'Hidden Cash' scavenger hunt hits Fargo, as social media experiment spreads - Bring Me The News

'Hidden Cash' scavenger hunt hits Fargo, as social media experiment spreads

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What would you do with an extra $100 – use it for yourself, or pay it forward?

There are envelopes of cash hidden around Fargo. $100, $150, sometimes even more. And it's up for grabs. All you need is a Twitter account and a sharp mind.

Here's a recent clue:

This isn't a joke. Someone is (or maybe a few people are) hiding cash around the city, tweeting out clues, and letting people go find it. But the anonymous people behind the so-called social experiment hope it's used for good, WDAY said.

The account – @FargoHiddenCash – first tweeted back on May 29. "Scheduled to arrive in Fargo next week," it said. By Monday, it had hidden cash around the city in preparation for a lunch time scavenger hunt. It often uses hashtags such as #share, #PayItForward and #PassItOn, and even asks followers what they will do with the cash if they find it.

Some responses: Donate it to a multiple sclerosis walk; use it for themselves after a tough month; give it to a coworker who is a single mom.

One of Monday's finders used the $200 to buy lunch for her coworkers at Doolittles.

People who find the cash are asked to post a selfie with the found money, and tag the Fargo Hidden Cash account.

WDAY spoke with some of Monday's cash finders, as people scrambled around lunch time to find the money around the city. One envelope was found near recycling bins, another at Island Park.

Wait, Why Is This Happening?

The "Hidden Cash" scavenger hunt appears to have started in San Francisco , with the account. @HiddenCash.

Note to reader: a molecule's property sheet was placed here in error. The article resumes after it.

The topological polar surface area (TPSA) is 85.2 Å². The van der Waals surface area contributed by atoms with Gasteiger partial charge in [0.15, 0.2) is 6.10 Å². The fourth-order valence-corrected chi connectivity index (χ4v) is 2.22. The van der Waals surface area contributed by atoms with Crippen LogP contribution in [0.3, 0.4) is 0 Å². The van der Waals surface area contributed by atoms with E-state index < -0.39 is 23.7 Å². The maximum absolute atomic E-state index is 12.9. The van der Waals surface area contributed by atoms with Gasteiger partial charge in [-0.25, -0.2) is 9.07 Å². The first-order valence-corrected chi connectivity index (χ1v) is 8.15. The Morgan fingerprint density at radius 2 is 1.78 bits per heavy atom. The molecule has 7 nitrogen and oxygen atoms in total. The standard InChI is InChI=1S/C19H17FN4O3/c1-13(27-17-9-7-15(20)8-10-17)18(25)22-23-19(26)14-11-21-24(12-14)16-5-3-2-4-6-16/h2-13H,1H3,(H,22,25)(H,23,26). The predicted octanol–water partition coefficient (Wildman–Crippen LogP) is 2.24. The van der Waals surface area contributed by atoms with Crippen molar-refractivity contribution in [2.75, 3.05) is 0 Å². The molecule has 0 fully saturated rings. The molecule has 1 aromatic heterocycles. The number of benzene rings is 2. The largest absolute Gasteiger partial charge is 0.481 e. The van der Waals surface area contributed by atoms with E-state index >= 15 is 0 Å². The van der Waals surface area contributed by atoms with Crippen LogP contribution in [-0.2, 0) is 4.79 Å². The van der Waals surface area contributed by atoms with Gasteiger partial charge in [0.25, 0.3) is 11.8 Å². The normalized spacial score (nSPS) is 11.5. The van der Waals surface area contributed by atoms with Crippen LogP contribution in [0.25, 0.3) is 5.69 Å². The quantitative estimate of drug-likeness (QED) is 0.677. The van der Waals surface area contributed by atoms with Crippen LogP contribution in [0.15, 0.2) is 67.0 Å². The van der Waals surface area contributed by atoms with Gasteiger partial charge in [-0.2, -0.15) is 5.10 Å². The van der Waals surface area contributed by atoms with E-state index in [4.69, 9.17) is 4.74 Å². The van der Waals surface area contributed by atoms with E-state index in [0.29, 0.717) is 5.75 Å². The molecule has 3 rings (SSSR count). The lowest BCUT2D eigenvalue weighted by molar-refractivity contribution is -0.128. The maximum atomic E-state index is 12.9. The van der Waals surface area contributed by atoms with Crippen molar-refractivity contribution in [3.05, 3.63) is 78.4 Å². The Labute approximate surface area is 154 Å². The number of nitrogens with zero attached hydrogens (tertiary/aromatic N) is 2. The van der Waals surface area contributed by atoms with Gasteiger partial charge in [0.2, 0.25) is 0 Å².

An anonymous person emailed The Bold Italic in late May, notifying the site of their intentions to hide cash around the city and tweet out clues.

"This will continue indefinitely. There is nothing commercial behind this. It is a social experiment," the email said.

More bills were hidden in Oakland, as KRON 4 points out.

Two weeks in, and the Twitter account has 440,000-plus followers. According to NBC Chicago, the person behind it is a man, who claims he's made millions of dollars in the real estate business. He also wrote this letter, detailing his reasons for doing it. He writes:

There really is no agenda here - not political, not business, not religious - other than bringing people together in a positive way and bringing a smile to people's faces. ... There will always be cynics and skeptics, especially as a movement grows, but it is truly my intention to give back and make people happy. This is not a promotion for a business. We want to encourage people to be kind, to be generous, and to pay it forward. For those who started similar movements in other cities and countries around the world, we salute you.

But as of right now, that's about all we know.

Well, that, and the game(or social experiment) he created seems to be very popular.

San Diego now has multiple "Hidden Cash" accounts. Boulder, Colorado jumped on the trend quickly, WDAY says. It launched in Chicago and hit Kansas on Monday. Someone in Toronto started doing it this week as well. Hidden Cash Milwaukee posted its first tweet Tuesday. And St. Louis appears to be on deck.

The list is growing, and based on its popularity so far, there seems to be a good chance that continues. But there's one state curiously missing ...

Where's Minnesota?

So far, there hasn't been a peep about a "Hidden Cash" Twitter scavenger hunt in Minneapolis, St. Paul, or any other areas in the North Star State (though those of you near the border could drive over to Fargo if you really want to participate). There is one tweet from a @HiddenCashMPLS account, and an empty @HiddenCashMN account, but that's it right now.

Plenty of people on Twitter are asking for it though.

The one in Kansas is run by an anonymous woman who lives in the western portion of the state, the Topeka Capital-Journal reports. She also accepts help from others, who email her clues – they drop the money somewhere, she tweets out the clue.

Back in North Dakota

The Fargo version wrappedup around 5 p.m. Tuesday, with another handful of people walking away a few bucks richer. As for the treasure hunt's future prospects? They're looking pretty good, if this tweet is any indication.

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